Horror Game Development – The Setting
Right, let’s continue on to our settings for the two games, and a bit about settings in general.
Setting is very important for games, because unlike books you can actually see things in a game. So if there is any one thing you want to really put thought into, it’s you settings. Which like everything else, should always serve a purpose. Usually by creating tension or apprehension in your players. Again, if you haven’t gone through the material in Horror 101, you really should. You are missing a lot if you don’t.
But will recap some of it here.
Basically the formula for horror is this. You make your player uneasy by presenting them with something creepy. You then create dread by forcing them to do something relating to the creepy thing they wont want to do. Like going from a creepy light hallway into a creepy dark hallway. Or just opening a door if you have given them a reason to not want to open it. You can then either use something alarming like a noise to keep increasing the tension, or go right into a scare to release it, creating fright.
For example, in Toxic Dawn they have to go into a building. It’s an apartment building. Which means walking past a lot of doors, which could have an infected person behind them. This is creepy. In order to progress they have to actually start opening those doors, which creates dread. Dragging things out for a bit and using the occasional noise to alarm them, we eventually get to the place where they just know there will be a big bad jump scare, and don’t do it. Then a bit after that we have an infected person open a door and attack them.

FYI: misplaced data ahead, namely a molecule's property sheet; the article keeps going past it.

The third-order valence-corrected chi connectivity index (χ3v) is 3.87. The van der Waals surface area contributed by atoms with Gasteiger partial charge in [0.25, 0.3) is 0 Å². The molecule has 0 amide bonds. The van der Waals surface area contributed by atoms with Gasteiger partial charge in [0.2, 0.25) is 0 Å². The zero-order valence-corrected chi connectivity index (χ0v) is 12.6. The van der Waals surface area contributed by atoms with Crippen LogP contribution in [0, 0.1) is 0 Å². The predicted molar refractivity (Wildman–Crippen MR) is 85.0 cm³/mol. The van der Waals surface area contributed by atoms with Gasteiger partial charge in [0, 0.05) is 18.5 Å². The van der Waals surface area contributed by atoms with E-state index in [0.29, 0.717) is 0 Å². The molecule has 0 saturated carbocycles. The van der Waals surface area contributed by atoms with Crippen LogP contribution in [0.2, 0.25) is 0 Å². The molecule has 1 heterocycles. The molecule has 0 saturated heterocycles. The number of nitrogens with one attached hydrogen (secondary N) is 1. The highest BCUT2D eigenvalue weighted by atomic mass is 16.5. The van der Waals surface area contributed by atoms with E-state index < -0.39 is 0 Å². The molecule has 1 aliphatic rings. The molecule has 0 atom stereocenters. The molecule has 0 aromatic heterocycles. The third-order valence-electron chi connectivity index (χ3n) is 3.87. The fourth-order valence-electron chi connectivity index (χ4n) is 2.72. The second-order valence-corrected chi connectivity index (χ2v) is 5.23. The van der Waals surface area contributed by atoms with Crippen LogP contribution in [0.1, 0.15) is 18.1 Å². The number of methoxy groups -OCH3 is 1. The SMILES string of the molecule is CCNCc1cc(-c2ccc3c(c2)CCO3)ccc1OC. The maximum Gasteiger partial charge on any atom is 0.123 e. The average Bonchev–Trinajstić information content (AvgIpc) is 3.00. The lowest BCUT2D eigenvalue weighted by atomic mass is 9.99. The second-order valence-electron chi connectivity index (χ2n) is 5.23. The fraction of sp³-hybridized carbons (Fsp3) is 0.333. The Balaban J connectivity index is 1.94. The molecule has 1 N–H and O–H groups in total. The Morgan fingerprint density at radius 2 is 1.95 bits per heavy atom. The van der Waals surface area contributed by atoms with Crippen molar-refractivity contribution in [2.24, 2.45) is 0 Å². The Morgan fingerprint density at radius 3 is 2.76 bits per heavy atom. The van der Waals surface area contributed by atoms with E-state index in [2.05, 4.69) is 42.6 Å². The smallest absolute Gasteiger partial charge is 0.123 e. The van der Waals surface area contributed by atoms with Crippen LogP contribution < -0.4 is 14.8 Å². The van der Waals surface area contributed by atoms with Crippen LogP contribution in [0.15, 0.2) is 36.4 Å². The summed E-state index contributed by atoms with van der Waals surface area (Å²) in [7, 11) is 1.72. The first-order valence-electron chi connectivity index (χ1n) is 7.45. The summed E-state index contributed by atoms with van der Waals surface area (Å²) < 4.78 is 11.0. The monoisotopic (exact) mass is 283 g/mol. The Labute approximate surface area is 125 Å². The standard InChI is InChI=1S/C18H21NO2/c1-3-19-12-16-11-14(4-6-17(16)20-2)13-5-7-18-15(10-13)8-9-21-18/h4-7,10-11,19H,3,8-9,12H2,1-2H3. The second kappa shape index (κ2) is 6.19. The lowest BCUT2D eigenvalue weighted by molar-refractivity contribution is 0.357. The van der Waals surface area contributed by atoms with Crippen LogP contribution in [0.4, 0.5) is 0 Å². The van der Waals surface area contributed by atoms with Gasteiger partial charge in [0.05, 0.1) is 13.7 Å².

Which should be about 2/3rd the way up into the building. Which means we can do the same thing all over again. First give them a bit of breathing room, but they will be experiencing terror at this point because they now know their fears are justified, but now there is no obvious threat, so they are left with just with their apprehensions and worries. Let that build, throw in some sounds and fake outs, then hit them with an attack or something to frighten them, maybe have them fall through the floor of a room instead of just tossing another crazy plague victim at them.
Have them wounded and clothes torn, then they have to navigate back down through the building with infected people having heard the crash and come out to investigate. Which is more of a run and hide situation.
Take away something that made them feel safer in other words. Which is why I like mixing up game play. For the first part they have protection and can fight, in the second they are hurt and have become far more vulnerable, so they have to sneak and hide. We can exploit different sources of fear that way, instead of just doing the same thing over and over again.
In this case, the setting doesn’t have to look scary per se.